Crews repair water system
December 18, 2017
The man in charge of running the Marlette Lake water system says because of damage caused by the heavy winter, he and his crew spent most of the summer making repairs just to keep the water flowing.
The Marlette system provides some water to Carson City but is the only source of water in Virginia City.
Jerry Walker told the legislative committee that oversees the Marlette system and Lake Tahoe last year "had an incredible snowfall."
"There was quite a bit of damage sustained by the system," Walker said.
He said crews spent a large amount of time replacing the three catchment boxes they installed the summer before and repairing the other two catchment boxes that remove sediment and other debris from the water.
"They were wiped out," he said. "We worked diligently to keep that water flowing."
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And they succeeded.
He said crews managed to keep the water flowing to both Virginia City and Carson City all summer.
But, Walker said there was so much work to repair winter damage that they were unable to do the projects they had originally scheduled for this past summer.
"The amount of water that came down was just enormous," he said.
Walker said in addition to the catchments, they had repair the water pipe that sucks up water from Marlette Lake. But first, they had to remove downed trees and rebuild roads just to get access to the different parts of the system. The Ash Canyon road to the lake, he said, never did open this past summer.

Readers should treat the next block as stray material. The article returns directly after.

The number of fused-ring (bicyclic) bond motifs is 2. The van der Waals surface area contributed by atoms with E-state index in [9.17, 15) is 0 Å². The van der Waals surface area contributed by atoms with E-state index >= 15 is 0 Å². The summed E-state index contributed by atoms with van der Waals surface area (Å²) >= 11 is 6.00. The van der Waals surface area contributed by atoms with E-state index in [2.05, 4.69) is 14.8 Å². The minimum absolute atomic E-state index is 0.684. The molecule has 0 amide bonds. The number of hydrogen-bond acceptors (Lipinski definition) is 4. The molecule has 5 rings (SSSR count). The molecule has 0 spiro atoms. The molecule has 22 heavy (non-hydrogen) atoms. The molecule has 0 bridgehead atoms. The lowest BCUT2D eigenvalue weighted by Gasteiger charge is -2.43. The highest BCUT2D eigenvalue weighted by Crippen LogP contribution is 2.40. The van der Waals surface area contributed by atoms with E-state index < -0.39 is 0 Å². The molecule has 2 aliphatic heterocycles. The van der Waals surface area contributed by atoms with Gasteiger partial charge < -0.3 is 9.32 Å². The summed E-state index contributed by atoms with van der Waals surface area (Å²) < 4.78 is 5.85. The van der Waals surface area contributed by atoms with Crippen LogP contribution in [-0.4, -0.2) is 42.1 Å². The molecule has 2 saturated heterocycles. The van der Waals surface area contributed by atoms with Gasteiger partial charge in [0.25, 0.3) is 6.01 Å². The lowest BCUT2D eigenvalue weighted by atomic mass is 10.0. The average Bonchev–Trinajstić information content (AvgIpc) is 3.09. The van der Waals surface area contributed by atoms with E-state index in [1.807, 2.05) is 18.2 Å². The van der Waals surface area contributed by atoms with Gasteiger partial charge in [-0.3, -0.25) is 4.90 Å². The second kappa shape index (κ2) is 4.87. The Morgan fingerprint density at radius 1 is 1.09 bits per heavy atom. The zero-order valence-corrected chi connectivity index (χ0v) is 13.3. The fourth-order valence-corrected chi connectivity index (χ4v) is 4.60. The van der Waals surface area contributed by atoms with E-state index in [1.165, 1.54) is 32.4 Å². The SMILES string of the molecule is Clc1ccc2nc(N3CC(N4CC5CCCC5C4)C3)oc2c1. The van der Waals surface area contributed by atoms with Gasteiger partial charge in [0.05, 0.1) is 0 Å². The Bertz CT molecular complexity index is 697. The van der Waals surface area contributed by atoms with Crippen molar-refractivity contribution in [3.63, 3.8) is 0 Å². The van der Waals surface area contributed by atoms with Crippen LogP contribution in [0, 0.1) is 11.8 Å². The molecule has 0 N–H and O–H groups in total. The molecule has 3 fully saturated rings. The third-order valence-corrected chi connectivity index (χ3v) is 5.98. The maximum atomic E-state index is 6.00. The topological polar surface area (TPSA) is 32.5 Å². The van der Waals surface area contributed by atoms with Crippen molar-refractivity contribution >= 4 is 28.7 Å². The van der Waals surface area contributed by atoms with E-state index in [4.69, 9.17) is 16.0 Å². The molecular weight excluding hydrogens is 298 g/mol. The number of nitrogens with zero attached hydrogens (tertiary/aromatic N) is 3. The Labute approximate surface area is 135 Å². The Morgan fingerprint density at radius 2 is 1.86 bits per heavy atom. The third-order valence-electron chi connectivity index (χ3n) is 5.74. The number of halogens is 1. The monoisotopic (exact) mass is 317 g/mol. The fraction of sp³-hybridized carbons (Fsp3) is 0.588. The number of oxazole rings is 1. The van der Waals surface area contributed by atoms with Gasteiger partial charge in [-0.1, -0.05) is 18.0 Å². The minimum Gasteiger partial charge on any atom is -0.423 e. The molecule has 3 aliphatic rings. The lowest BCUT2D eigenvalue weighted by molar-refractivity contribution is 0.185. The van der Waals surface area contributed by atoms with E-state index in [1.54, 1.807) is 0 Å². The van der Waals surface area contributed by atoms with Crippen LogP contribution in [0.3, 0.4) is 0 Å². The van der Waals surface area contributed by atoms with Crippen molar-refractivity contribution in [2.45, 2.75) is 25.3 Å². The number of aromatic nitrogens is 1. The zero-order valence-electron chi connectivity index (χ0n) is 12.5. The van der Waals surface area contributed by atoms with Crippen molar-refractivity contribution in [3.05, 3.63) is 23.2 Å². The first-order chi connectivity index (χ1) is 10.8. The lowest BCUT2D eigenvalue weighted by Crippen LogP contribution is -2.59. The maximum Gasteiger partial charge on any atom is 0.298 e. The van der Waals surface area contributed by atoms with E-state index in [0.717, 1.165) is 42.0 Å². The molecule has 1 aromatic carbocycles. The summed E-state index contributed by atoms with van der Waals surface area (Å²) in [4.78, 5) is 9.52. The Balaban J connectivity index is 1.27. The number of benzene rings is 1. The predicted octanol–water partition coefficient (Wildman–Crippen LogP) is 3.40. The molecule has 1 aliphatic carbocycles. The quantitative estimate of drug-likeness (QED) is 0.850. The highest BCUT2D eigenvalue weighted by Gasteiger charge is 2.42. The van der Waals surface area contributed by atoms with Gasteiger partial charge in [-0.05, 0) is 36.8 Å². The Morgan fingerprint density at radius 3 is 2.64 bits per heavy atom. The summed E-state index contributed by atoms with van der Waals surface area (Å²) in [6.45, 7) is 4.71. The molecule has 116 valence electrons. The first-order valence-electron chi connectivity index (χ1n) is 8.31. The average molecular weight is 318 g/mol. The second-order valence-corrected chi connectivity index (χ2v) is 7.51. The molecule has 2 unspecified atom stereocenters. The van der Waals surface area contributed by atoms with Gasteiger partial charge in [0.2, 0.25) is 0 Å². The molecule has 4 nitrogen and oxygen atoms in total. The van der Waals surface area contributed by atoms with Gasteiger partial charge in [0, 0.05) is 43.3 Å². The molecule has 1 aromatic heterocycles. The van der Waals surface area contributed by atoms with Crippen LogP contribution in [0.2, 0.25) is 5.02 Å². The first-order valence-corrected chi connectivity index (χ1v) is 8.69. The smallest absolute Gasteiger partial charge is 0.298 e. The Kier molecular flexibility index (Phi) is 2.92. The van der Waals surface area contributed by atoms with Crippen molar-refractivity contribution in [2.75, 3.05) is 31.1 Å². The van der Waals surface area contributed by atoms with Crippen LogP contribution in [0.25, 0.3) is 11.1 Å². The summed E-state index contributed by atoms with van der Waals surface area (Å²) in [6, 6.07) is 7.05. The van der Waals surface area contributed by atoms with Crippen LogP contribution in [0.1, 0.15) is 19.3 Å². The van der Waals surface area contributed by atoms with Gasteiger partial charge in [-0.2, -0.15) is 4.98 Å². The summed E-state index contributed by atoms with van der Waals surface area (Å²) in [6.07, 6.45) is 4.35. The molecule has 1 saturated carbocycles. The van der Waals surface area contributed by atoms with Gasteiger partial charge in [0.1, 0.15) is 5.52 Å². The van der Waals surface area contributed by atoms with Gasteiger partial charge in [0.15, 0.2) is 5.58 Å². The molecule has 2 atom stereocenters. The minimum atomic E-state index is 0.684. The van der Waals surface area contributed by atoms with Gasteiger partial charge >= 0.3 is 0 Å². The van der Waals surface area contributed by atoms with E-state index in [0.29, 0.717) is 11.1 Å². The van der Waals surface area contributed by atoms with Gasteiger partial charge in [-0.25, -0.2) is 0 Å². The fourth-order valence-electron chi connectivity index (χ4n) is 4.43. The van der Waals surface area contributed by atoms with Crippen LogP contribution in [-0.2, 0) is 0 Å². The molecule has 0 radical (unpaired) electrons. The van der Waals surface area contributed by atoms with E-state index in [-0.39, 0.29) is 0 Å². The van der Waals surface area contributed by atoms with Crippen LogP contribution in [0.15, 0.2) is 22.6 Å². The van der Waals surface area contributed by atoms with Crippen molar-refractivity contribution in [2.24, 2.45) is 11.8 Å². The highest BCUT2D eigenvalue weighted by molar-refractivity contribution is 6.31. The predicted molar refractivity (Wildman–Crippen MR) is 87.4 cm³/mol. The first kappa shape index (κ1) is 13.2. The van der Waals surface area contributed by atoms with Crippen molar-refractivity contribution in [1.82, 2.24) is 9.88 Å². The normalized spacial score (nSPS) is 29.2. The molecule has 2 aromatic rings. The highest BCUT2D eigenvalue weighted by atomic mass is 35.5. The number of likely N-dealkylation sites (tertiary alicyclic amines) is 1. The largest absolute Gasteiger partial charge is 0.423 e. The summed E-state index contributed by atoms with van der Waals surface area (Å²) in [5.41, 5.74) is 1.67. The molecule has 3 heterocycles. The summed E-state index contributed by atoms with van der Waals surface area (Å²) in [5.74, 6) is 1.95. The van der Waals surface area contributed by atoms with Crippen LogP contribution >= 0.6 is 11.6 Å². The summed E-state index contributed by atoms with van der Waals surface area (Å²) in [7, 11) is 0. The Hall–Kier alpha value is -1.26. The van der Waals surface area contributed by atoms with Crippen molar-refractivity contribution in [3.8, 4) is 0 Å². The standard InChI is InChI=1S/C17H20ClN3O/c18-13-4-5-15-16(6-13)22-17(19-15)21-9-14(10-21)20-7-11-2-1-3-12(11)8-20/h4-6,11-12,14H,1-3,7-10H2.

They also had to do work on the air boxes, valves that remove air from the siphon system. Much like a small science class siphon, air in the lines or, in this case, pipes, prevents the siphon from sucking the water up over a hill then down.
In recent years, the water system has gotten numerous improvements, including a gas powered pump at the lake to start the siphon by moving water to the crest of the hill and a new pipe where the siphon runs beneath Interstate 580 at the crest of Lakeview Hill. The system was created in the 1870s to provide water to the booming mining town of Virginia City. In its current form, water from the lake 7,850 feet is siphoned to the crest of the hill. From there if flows downhill eight miles to Lakeview creating a siphon effect that continues to suck water from the lake up over the hill and down with enough pressure to maintain the flow all the way to Virginia City.
It's all done without electricity and, when first built, was considered an engineering marvel.
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